“ChatGPT can become a quintessential organizational network analysis tool, analyzing in real time every conversation happening in the organization from email, Slack, Teams or other communication tools,” Dennerline said. “AI has the power to connect the dots and make sure all parties within organizations are on the same page and no one is left out who shouldn’t be.”
The benefits of generative AI convinced Betterworks to greenlight use of the technology with its own workforce, Dennerline said, with the company also adding protections and implementing training to ensure the tools’ ethical and effective use.
“We have made ChatGPT and similar tools available to all of our employees and made a point of asking them to experiment with them to find ways to be more productive and compare the different tools,” Dennerline said. “We share ideas for how to leverage ChatGPT internally and we recently had an internal hackathon to brainstorm and develop ideas for our performance management solutions.”
The technology also factors heavily into Betterworks’ road map for its performance enablement platform. “We are now using it to write marketing content and for faster generation of code and for code review,” Dennerline said.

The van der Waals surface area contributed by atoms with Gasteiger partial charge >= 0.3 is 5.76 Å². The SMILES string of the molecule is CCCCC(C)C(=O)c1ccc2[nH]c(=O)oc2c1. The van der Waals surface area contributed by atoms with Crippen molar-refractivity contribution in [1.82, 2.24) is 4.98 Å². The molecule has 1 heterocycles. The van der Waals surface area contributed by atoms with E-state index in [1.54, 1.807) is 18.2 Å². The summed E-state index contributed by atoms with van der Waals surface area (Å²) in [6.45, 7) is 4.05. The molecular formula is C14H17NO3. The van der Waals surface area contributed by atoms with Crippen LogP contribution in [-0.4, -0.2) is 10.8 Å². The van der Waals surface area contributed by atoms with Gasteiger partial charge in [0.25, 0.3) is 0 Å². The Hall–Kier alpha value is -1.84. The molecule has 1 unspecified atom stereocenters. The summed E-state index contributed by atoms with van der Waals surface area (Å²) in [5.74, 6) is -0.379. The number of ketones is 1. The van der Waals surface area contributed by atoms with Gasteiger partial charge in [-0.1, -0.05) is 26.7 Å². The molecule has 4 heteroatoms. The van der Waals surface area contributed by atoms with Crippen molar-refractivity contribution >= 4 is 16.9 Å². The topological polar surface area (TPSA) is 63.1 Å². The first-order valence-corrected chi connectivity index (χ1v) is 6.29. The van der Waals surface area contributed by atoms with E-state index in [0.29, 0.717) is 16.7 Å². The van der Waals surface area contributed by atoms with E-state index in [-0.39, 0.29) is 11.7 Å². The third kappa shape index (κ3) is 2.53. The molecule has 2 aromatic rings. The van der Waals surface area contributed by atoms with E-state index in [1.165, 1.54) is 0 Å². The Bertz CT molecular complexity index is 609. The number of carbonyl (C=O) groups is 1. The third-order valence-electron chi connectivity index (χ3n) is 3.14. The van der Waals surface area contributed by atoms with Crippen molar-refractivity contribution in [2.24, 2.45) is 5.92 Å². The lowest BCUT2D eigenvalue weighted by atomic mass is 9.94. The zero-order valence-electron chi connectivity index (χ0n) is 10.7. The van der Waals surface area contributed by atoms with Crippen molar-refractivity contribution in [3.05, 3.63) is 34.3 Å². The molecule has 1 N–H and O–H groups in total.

Moving the Focus of Performance Reviews from Paperwork to Conversations
Experts say generative AI, when used effectively, not only can save managers time, but also helps create more understandable and thus actionable feedback for employees. One way it does that is by taking bare-bones bulleted lists or notes compiled by managers about employee performance and—once managers use good prompts—transforms them into a more comprehensive and cohesive performance review draft.
“It makes it easier for managers to add more depth or color to components of their feedback and often articulate things in a clearer fashion,” said Cara Brennan Allamano, chief people officer for Lattice, a performance management platform in San Francisco. “Because they’re not spending as much time up front wordsmithing a first draft of a review, managers can spend more time editing or refining their perspectives or observations based on the performance data compiled.”
Matos believes one of the biggest advantages of using ChatGPT is freeing managers up to spend more time talking one-on-one with employees and less time summarizing data or writing reviews.